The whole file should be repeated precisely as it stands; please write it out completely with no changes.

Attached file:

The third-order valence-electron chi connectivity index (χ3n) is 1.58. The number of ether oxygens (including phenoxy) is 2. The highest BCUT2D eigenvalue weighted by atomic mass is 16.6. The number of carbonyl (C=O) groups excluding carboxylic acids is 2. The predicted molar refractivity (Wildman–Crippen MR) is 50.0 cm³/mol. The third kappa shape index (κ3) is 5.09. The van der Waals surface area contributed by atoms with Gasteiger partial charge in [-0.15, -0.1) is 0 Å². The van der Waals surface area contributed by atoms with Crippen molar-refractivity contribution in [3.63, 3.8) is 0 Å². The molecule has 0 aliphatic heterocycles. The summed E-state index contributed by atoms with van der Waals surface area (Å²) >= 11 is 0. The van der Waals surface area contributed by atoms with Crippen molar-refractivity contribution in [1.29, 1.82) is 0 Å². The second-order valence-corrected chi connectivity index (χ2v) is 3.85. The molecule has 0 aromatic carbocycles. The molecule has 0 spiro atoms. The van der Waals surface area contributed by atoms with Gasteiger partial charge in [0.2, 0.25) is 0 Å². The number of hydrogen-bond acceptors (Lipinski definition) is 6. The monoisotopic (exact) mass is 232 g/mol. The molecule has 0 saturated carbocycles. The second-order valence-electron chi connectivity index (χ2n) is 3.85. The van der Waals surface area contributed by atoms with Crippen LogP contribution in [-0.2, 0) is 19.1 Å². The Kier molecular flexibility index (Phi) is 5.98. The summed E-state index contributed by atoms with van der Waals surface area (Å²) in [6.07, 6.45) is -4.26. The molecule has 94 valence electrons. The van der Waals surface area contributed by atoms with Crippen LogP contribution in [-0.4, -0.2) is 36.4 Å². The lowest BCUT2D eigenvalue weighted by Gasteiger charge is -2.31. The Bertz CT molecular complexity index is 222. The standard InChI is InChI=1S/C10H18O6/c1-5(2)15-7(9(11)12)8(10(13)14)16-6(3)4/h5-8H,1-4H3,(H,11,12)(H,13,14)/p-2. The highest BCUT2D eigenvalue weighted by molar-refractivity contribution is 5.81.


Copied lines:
The third-order valence-electron chi connectivity index (χ3n) is 1.58. The number of ether oxygens (including phenoxy) is 2. The highest BCUT2D eigenvalue weighted by atomic mass is 16.6. The number of carbonyl (C=O) groups excluding carboxylic acids is 2. The predicted molar refractivity (Wildman–Crippen MR) is 50.0 cm³/mol. The third kappa shape index (κ3) is 5.09. The van der Waals surface area contributed by atoms with Gasteiger partial charge in [-0.15, -0.1) is 0 Å². The van der Waals surface area contributed by atoms with Crippen molar-refractivity contribution in [3.63, 3.8) is 0 Å². The molecule has 0 aliphatic heterocycles. The summed E-state index contributed by atoms with van der Waals surface area (Å²) >= 11 is 0. The van der Waals surface area contributed by atoms with Crippen molar-refractivity contribution in [1.29, 1.82) is 0 Å². The second-order valence-corrected chi connectivity index (χ2v) is 3.85. The molecule has 0 aromatic carbocycles. The molecule has 0 spiro atoms. The van der Waals surface area contributed by atoms with Gasteiger partial charge in [0.2, 0.25) is 0 Å². The number of hydrogen-bond acceptors (Lipinski definition) is 6. The monoisotopic (exact) mass is 232 g/mol. The molecule has 0 saturated carbocycles. The second-order valence-electron chi connectivity index (χ2n) is 3.85. The van der Waals surface area contributed by atoms with Crippen LogP contribution in [-0.2, 0) is 19.1 Å². The Kier molecular flexibility index (Phi) is 5.98. The summed E-state index contributed by atoms with van der Waals surface area (Å²) in [6.07, 6.45) is -4.26. The molecule has 94 valence electrons. The van der Waals surface area contributed by atoms with Crippen LogP contribution in [-0.4, -0.2) is 36.4 Å². The lowest BCUT2D eigenvalue weighted by Gasteiger charge is -2.31. The Bertz CT molecular complexity index is 222. The standard InChI is InChI=1S/C10H18O6/c1-5(2)15-7(9(11)12)8(10(13)14)16-6(3)4/h5-8H,1-4H3,(H,11,12)(H,13,14)/p-2. The highest BCUT2D eigenvalue weighted by molar-refractivity contribution is 5.81.